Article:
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Monday, July 25, 2011

Asylum and “Credible Fear” Issues in U.S. Immigration Policy


Ruth Ellen Wasem
Specialist in Immigration Policy

Foreign nationals seeking asylum must demonstrate a well-founded fear that if returned home, they will be persecuted based upon one of five characteristics: race, religion, nationality, membership in a particular social group, or political opinion. Foreign nationals arriving or present in the United States may apply for asylum affirmatively with the United States Citizenship and Immigration Services (USCIS) in the Department of Homeland Security after arrival into the country, or they may seek asylum defensively before a Department of Justice Executive Office for Immigration Review (EOIR) immigration judge during removal proceedings.

Asylum claims ebbed and flowed in the 1980s and peaked in FY1996. Since FY997, affirmative asylum cases decreased by 79% and defensive asylum claims dropped by 53% by FY2009. Asylum seekers from the People’s Republic of China (PRC) dominated both the affirmative and defensive asylum caseload in FY2009. Five of the top 10 source countries of asylum seekers were Western Hemisphere nations in FY2009: Haiti, Mexico, Guatemala, El Salvador, and Colombia. Ethiopia was the only African nation that was a top source country for asylum seekers in FY2009. Despite the general decrease in asylum cases since the enactment of the Illegal Immigrant Reform and Immigrant Responsibility Act (IIRIRA ) in 1996, data analysis of six selected countries (the PRC, Colombia, El Salvador, Ethiopia, Haiti, and Mexico) suggests that conditions in the source countries are likely the driving force behind asylum seekers.

Roughly 30% of all asylum cases that worked through USCIS and EOIR in recent years have been approved. Affirmative asylum cases approved by USCIS more than doubled from 13,532 in FY1996 to 31,202 in FY2002, and then fell to the lowest point over the 14-year period—9,614— in FY2009. The number of defensive asylum cases that EOIR judges have approved has risen by 99% from FY1996 through FY2009. The PRC led in the number of asylum cases approved by USCIS and EOIR over the decade of FY2000-FY2009.

Despite national data trends that appeared to be consistent, approval rates for asylum seekers differ strikingly across regions and jurisdictions. For example, a study of 290 asylum officers who decided at least 100 cases from the PRC from FY1999 through FY2005 found that the approval rate of PRC claimants spanned from zero to over 90% during this period. In a separate study, the U.S. Government Accountability Office (GAO) analyzed asylum decisions from 19 immigration courts that handled almost 90% of the cases from October 1994 through April 2007 and found that “significant variation existed.”

At the crux of the issue is the extent to which an asylum policy forged during the Cold War is adapting to the competing priorities and turbulence of the 21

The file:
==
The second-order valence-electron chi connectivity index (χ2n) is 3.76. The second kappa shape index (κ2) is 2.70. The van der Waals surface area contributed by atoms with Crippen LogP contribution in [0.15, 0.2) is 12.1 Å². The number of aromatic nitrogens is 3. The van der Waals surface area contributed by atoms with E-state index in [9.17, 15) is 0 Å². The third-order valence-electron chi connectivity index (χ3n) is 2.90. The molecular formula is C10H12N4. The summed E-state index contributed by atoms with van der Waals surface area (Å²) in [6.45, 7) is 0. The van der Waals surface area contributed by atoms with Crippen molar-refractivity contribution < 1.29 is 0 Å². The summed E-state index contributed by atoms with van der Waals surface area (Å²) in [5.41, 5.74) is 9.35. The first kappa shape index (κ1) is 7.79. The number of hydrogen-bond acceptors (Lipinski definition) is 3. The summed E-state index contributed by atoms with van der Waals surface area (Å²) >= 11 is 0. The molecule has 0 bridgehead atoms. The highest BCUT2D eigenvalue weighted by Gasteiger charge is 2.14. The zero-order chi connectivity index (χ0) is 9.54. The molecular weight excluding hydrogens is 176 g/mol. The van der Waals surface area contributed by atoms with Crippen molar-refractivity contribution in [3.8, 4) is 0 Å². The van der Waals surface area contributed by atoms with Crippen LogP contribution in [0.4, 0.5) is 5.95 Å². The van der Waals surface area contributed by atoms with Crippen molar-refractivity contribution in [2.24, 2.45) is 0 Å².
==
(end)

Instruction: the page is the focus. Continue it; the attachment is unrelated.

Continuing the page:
st century. Some assert that asylum has become an alternative pathway for immigration rather than humanitarian protection. Others argue that—given the religious, ethnic, and political violence in various countries around the world—it has become more difficult to differentiate the persecuted from the persecutors. Some express concern that U.S. sympathies for the asylum seekers caught up in the democratic political uprisings in the Middle East, northern Africa, and south Asia could inadvertently facilitate the entry of terrorists. Others maintain that current law does not offer adequate protections for people fleeing human rights violations or gender-based abuses that occur around the world. Some cite the disparities in asylum approvals rates and urge broad-based administrative reforms. The Refugee Protection Act of 2011 (S. 1202/H.R. 2185) would make significant revisions to asylum policy.


Date of Report: June 29, 2011
Number of Pages: 40
Order Number: R41753
Price: $29.95

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Thursday, July 21, 2011

Visa Security Policy: Roles of the Departments of State and Homeland Security


Ruth Ellen Wasem
Specialist in Immigration Policy

Foreign nationals (i.e., aliens) not already legally residing in the United States who wish to come to the United States generally must obtain a visa to be admitted, with certain exceptions noted in law. The Departments of State (DOS) and Homeland Security (DHS) each play key roles in administering the law and policies on the admission of aliens. Although the DOS’s Consular Affairs is responsible for issuing visas, the U.S. Citizenship and Immigrant Services (USCIS) in DHS approves immigrant petitions, the Immigration and Customs Enforcement (ICE) in DHS operates the Visa Security Program in selected embassies abroad, and the Customs and Border Protection (CBP) in DHS inspects all people who enter the United States. In addition, the Executive Office for Immigration Review (EOIR) in the U.S. Department of Justice (DOJ) has a significant policy role through its adjudicatory decisions on specific immigration cases.